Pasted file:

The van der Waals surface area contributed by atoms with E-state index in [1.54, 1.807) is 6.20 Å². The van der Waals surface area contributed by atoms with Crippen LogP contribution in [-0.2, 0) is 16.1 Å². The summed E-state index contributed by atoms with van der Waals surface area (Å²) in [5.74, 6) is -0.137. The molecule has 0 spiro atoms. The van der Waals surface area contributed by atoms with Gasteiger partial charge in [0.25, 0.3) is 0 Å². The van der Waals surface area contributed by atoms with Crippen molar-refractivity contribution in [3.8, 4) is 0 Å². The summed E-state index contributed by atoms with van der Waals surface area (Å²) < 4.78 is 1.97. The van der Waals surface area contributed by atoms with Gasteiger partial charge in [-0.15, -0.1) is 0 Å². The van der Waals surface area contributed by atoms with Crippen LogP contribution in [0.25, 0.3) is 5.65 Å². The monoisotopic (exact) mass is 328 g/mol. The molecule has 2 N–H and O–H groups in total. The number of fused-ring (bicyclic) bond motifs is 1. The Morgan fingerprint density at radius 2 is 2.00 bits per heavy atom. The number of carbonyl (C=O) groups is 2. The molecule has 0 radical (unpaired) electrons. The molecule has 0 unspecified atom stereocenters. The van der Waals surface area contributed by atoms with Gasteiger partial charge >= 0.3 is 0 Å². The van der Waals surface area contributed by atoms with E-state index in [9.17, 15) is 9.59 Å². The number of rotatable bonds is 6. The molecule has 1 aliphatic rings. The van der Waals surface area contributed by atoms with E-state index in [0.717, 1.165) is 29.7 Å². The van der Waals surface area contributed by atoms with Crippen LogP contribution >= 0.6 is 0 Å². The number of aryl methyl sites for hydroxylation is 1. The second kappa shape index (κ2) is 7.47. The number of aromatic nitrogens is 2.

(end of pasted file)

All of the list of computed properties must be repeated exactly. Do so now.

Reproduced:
The van der Waals surface area contributed by atoms with E-state index in [1.54, 1.807) is 6.20 Å². The van der Waals surface area contributed by atoms with Crippen LogP contribution in [-0.2, 0) is 16.1 Å². The summed E-state index contributed by atoms with van der Waals surface area (Å²) in [5.74, 6) is -0.137. The molecule has 0 spiro atoms. The van der Waals surface area contributed by atoms with Gasteiger partial charge in [0.25, 0.3) is 0 Å². The van der Waals surface area contributed by atoms with Crippen molar-refractivity contribution in [3.8, 4) is 0 Å². The summed E-state index contributed by atoms with van der Waals surface area (Å²) < 4.78 is 1.97. The van der Waals surface area contributed by atoms with Gasteiger partial charge in [-0.15, -0.1) is 0 Å². The van der Waals surface area contributed by atoms with Crippen LogP contribution in [0.25, 0.3) is 5.65 Å². The monoisotopic (exact) mass is 328 g/mol. The molecule has 2 N–H and O–H groups in total. The number of fused-ring (bicyclic) bond motifs is 1. The Morgan fingerprint density at radius 2 is 2.00 bits per heavy atom. The number of carbonyl (C=O) groups is 2. The molecule has 0 radical (unpaired) electrons. The molecule has 0 unspecified atom stereocenters. The van der Waals surface area contributed by atoms with Gasteiger partial charge >= 0.3 is 0 Å². The van der Waals surface area contributed by atoms with E-state index in [9.17, 15) is 9.59 Å². The number of rotatable bonds is 6. The molecule has 1 aliphatic rings. The van der Waals surface area contributed by atoms with E-state index in [0.717, 1.165) is 29.7 Å². The van der Waals surface area contributed by atoms with Crippen LogP contribution >= 0.6 is 0 Å². The number of aryl methyl sites for hydroxylation is 1. The second kappa shape index (κ2) is 7.47. The number of aromatic nitrogens is 2.